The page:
Posted by: Ted D. Davis
Birmingham gets set to host the annual Magic City Classic on Saturday, October 29, 2016 at Birmingham’s Legion field, now in its 75th year of existence, the clash of state historically black football powers Alabama State University and Alabama A&M University which promises to boost local revenues, provide a bevy of activity and food choices to attendee’s, and field a game that particularly in the last ten years has provided drama, intrigue, and plenty of exciting offensive.
The game itself has long provided a healthy economic boost to the city, with an estimated 18.6 million dollar impact in 2015, and an average of 20 million over the last ten years. Attendees eat in restaurants in metropolitan and greater Birmingham, seek fashion alternatives at local shopping malls Brookwood Village, The Riverchase Galleria, The Shops of the Summit, and The Shops of Grandriver among others, lodge in the myriad hotels around the city, and buy staples such as gasoline, foodstuffs, and pay admission to the game and some related activities, which provides the bulk of the aforementioned figure.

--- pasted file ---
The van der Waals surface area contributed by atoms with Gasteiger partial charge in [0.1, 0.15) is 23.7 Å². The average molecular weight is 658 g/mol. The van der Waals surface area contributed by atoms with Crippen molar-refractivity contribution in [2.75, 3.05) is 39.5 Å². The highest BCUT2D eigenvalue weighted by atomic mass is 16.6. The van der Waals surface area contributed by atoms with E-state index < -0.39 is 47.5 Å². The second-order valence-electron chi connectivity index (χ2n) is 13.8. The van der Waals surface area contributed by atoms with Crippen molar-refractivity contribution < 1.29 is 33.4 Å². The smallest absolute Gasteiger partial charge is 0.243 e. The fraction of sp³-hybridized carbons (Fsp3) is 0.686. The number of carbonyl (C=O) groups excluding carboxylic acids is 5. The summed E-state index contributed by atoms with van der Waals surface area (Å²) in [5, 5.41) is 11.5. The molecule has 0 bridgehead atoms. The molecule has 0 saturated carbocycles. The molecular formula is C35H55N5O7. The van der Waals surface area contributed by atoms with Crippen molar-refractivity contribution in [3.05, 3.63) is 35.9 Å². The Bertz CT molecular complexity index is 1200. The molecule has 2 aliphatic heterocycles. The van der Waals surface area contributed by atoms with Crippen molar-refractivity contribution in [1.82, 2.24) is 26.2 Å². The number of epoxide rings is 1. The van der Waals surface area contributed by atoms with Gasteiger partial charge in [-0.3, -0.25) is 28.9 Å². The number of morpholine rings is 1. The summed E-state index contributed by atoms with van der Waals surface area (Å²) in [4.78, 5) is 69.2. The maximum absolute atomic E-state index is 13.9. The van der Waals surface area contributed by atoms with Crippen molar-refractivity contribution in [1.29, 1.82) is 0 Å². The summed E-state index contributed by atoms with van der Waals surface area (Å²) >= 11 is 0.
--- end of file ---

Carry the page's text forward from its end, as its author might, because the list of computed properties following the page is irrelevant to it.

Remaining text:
So significant is the economic impact of the game that on Tuesday, October 11, 2016 the Birmingham City Council approved allocating six hundred seventy-five thousand dollars to its sponsorship, and the management team, Bruno Event Team expects similar numbers to the 50,000 attendees at last year’s contest (the Classic boasts the highest attendance in the country for a football game between two historically black colleges). And if the revenue it generates weren’t enough, the Classic began giving to the less fortunate in 2015 with a donation drive for battered women and children, and homeless men, women, and children in conjunction with Magic City Celebration Festival which includes educational exhibits, health and wellness vendors, voter registration, and musical entertainment. As you can see, the Magic City Classic enriches provides far more than entertainment to the city’s residents.
What is perhaps far more far reaching is the impact and significance the game has on and for Birmingham’s black community. While the game and its related events are draws for and attended by people of all racial groups, the game is particularly special for the people group by whom it was originally founded, African Americans. Alabama State and Alabama A&M first played a football game in 1924, with first classic played at Birmingham’s Legion field in 1946, where the event has been help without interruption since. The game’s impact on blacks has always most prominently been its effect on the area immediately surrounding the venue. As editor-in-chief of the Birmingham View and Weld contributor Vickii Howell, a transplant to the state in the early nineties who was not a Classic enthusiast reflects on her first experience attending the event in 2005: